Daylife/Reuters Pictures used by permission
There was a time when the leading marine scientists Boris Worm and Ray Hilborn were sworn enemies.
Each looked at the ocean in very different ways and when Dr Worm published a paper three years ago predicting the collapse of all fish stocks around the world by 2048, Professor Hilborn hit the roof. The way he saw it, the fish were doing fine.
Science is supposed to be cold, impartial and evidence based, but the two had come to different conclusions. Professor Hilborn was concerned with measuring the size and populations of individual species of fish to determine how many could be safely harvested by fishermen. Dr Worm, meanwhile, looked at things from the perspective of the entire ecosystem — including all the different types of fish, invertebrate and plant life. Where Professor Hilborn saw a workable fishery, Dr Worm saw looming crisis…
After meeting face to face, when brought together to air their differences in the studio of a National Public Radio show, they decided to collaborate. The result, the Rebuilding Global Fisheries study, published in the journal Science, is being hailed as a landmark work by experts around the world.
“This paper marks a historical turning point,” Dr Worm told The Times. “We’ve been fishing for 10,000 years, but we’ve never been able to proactively manage it. The environment has always defined what fish we catch. What we’ve done is establish beyond doubt the ecosystem consequences of fishing, and what works to reduce those impacts.”
For two years the two scientists and 19 co-authors gathered data from the world’s fishing grounds to establish a consensus on the situation, and what should be done about it.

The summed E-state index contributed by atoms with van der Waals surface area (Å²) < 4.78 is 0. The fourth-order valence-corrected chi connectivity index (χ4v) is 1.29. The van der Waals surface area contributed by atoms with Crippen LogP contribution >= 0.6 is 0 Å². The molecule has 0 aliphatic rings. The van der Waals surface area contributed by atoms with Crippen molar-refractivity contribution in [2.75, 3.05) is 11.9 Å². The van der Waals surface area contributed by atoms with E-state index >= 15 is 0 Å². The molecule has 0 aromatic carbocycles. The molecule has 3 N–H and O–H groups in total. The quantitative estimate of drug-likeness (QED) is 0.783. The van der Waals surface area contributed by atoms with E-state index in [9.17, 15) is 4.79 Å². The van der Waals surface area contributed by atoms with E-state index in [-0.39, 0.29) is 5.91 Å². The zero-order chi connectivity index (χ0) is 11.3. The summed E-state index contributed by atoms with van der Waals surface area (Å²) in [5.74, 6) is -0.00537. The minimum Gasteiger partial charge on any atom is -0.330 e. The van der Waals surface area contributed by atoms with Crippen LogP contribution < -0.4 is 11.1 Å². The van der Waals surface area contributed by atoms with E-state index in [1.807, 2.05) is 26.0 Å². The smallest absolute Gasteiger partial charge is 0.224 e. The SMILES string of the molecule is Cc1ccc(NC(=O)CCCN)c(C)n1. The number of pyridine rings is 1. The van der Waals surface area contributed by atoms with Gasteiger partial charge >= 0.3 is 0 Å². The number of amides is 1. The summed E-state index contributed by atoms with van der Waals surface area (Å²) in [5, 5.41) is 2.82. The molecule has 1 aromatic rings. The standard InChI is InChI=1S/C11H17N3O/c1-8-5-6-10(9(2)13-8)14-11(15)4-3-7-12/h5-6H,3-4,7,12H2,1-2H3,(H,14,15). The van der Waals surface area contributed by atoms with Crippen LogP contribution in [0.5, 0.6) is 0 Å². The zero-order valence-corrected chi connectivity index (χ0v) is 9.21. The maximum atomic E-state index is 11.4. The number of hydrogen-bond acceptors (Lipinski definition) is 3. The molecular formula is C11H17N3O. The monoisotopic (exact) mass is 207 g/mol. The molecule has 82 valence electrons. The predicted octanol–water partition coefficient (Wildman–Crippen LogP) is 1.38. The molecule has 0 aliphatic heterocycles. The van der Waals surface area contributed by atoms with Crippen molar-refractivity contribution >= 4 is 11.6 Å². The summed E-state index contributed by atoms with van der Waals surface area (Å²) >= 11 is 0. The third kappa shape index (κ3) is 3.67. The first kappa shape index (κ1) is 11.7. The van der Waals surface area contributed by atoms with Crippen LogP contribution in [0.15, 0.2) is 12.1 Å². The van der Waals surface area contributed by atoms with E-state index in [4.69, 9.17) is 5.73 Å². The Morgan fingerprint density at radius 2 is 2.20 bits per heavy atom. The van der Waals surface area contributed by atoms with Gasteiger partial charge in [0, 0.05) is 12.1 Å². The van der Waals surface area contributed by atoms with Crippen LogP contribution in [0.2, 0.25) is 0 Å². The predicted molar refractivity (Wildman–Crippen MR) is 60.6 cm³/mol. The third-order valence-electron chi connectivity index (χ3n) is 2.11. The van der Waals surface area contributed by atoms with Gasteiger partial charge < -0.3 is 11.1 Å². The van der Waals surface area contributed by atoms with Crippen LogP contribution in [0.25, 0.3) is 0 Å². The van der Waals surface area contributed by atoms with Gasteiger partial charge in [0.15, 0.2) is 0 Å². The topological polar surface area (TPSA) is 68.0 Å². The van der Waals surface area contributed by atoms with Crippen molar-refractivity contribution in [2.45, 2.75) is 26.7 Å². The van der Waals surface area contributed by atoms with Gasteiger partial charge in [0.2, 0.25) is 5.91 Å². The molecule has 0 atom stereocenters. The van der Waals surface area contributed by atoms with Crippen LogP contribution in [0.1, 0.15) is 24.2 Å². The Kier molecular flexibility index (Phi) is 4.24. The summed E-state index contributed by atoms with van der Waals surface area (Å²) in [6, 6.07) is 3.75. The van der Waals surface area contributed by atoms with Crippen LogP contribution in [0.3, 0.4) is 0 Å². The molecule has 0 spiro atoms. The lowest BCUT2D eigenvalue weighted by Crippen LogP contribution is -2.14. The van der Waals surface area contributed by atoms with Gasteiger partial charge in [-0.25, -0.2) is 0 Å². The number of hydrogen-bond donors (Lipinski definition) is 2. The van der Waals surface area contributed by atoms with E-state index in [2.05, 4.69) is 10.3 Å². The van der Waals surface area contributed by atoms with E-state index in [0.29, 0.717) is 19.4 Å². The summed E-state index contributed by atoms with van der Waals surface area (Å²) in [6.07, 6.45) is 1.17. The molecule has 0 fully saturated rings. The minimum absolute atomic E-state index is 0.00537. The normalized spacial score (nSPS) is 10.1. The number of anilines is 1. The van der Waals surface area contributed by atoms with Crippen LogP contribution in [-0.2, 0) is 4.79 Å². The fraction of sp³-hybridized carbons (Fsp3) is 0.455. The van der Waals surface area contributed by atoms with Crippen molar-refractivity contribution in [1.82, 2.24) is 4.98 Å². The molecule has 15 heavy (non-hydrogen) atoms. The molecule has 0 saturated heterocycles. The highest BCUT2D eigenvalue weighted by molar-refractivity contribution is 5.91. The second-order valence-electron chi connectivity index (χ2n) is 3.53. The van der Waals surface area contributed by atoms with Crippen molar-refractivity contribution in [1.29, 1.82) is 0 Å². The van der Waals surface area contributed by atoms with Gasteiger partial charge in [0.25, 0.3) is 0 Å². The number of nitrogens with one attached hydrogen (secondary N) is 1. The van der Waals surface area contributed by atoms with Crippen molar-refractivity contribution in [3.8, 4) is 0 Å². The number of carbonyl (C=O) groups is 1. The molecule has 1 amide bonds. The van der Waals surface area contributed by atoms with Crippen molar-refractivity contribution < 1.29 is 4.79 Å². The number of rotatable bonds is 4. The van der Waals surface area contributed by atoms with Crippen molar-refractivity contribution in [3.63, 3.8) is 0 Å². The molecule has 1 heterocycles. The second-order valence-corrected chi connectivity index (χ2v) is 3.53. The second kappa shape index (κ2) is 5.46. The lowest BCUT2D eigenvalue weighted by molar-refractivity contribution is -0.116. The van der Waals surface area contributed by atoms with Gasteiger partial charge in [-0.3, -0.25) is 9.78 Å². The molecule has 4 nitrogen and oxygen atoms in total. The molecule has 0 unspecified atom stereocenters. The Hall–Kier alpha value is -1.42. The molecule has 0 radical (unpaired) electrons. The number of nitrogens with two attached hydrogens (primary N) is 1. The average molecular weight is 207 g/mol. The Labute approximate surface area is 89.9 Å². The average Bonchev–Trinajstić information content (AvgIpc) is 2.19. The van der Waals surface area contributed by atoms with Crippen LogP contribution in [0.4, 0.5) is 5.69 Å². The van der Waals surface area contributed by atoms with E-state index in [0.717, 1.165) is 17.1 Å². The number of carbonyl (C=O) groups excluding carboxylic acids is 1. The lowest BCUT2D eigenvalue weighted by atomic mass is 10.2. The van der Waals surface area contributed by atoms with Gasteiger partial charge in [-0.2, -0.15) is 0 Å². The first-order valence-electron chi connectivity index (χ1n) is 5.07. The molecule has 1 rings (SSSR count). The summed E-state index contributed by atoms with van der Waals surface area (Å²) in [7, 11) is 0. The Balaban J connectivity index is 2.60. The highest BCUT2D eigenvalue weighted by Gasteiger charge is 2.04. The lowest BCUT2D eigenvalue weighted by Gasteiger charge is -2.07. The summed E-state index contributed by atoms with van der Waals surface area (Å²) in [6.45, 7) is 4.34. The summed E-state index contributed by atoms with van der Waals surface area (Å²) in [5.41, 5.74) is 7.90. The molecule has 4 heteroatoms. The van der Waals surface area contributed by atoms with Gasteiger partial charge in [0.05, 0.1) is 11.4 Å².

“The picture is much more optimistic,” said Professor Hilborn. “We’ve found that some areas have never been overfished, while others are well within their limits. There is an increasing fraction that are being overexploited, but the key thing is to understand and address the causes of that trend…”
Catching fewer fish is not an attractive option for many fishermen, for whom it means less income. Persuading them to accept cuts in return for greater gains in the future is a key challenge. “Yet, it remains our only option for ensuring fisheries and marine ecosystems against further depletion and collapse,” Dr Worm said.
I grew up subsistence fishing with my family. If we didn’t catch fish – we didn’t have that chunk of protein 5 or 6 days a week. Whatever was running – for months at a time – that’s what we ate.
That was a time before we needed to know about managing fish stocks. We learned about pollution and what disasters thoughtless industries could visit upon a sport and business – and the young environmental movements in the 60’s and 70’s won a great deal of that battle. At least until the days of Reagan.
This is a tale that’s better than cautionary because it’s about scientists who work at saving their part of the world through scientific methods instead of political crap and ideology. One can only hope the workers of this trade – fisherfolk – all adopt the lessons learned.